Sinclair drops ‘community’ from top of website

Credit: DaytonDailyNews

Caption
Sinclair branding

Credit: DaytonDailyNews

Sinclair College has dropped the word “community” from one of its logos — although it remains on others — and President Steven Johnson said the change is about improving the school’s website and not a departure from the school’s mission as a community college.

“We do not aspire to become a university … We’re about the working parent or the working person,” Johnson said.

In December, Sinclair removed “community” from the logo atop its website. The logo without the word “community” is now prominent on the college’s Twitter page, Facebook profile photo, in some brochures and on banners. It’s also at the construction site of its health sciences center.

The Sinclair Community College name also is on those sites in other places.

Sinclair has long referred to itself as Sinclair Community College and Sinclair College, Johnson said.

From a business standpoint, Johnson said multiple logos are used so there is no question that the school owns the rights to all of them. The changes online may also save space, he said.

Sinclair is not even the school’s “birth certificate” name. It’s called the Warren County and Montgomery County Community College District in its articles of incorporation, Johnson said.

A condensed logo may help Sinclair with its brand, marketing experts said.

The cleaner logo could elevate Sinclair’s stature, said Tom Hayes, a higher education marketing expert who serves as dean of Xavier University’s college of business.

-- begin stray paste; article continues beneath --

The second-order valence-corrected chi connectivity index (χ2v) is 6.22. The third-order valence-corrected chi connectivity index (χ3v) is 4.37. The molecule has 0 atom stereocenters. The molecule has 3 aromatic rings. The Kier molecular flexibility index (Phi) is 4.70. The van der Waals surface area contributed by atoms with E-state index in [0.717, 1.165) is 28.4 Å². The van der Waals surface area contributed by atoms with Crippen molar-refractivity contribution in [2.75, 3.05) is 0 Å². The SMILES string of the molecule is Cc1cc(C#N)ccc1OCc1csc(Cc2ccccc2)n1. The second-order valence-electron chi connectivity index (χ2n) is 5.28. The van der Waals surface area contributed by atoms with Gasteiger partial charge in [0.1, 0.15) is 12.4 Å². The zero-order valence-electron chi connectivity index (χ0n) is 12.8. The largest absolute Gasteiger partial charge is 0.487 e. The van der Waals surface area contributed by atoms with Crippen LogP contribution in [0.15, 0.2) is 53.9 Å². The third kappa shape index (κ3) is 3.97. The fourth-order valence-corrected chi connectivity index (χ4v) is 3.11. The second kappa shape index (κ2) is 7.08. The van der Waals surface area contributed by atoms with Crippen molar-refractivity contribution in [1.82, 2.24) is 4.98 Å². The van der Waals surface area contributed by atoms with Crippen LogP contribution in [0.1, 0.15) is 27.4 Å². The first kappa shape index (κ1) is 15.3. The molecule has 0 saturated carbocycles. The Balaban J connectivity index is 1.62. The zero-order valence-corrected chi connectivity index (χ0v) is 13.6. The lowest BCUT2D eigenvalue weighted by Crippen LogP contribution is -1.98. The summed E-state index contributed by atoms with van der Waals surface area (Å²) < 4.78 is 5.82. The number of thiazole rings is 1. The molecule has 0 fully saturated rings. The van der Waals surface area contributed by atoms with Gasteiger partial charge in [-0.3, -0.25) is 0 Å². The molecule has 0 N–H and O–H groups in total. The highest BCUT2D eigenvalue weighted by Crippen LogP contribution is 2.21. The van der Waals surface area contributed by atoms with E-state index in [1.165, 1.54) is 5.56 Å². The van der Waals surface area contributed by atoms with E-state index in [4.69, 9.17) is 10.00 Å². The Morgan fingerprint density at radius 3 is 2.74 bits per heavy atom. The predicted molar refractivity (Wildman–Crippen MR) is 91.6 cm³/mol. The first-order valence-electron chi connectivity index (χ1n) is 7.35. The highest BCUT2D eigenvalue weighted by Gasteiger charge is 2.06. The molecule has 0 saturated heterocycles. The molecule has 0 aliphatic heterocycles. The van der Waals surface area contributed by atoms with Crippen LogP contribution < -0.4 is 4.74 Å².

“In people’s perception, there are different levels of quality based on nomenclature,” Hayes said.

Although Sinclair officials said they aren’t concerned with appealing to a broader audience, the tweaked logo could serve that purpose, said John Sammon, president of Cleveland-based Sixth City Marketing, which has worked with Kent State University and Ohio University.

Sammon said that alterations to college logos typically occur online first. A logo or name change, he said, typically comes only after months of planning.

Sinclair’s brand is well known in southwest Ohio and Johnson said people know what it stands for.

The difference may be more psychological, said Nyasha Mugabe, a student from Zimbabwe studying political science. His classmate, Kyle Gibbs, of Dayton, agreed.

“People kind of associate the ‘community’ part with maybe being less accredited, but I don’t think that at all,” Gibbs said. “I do think that Sinclair College sounds a little bit sleeker, a little more modern.”

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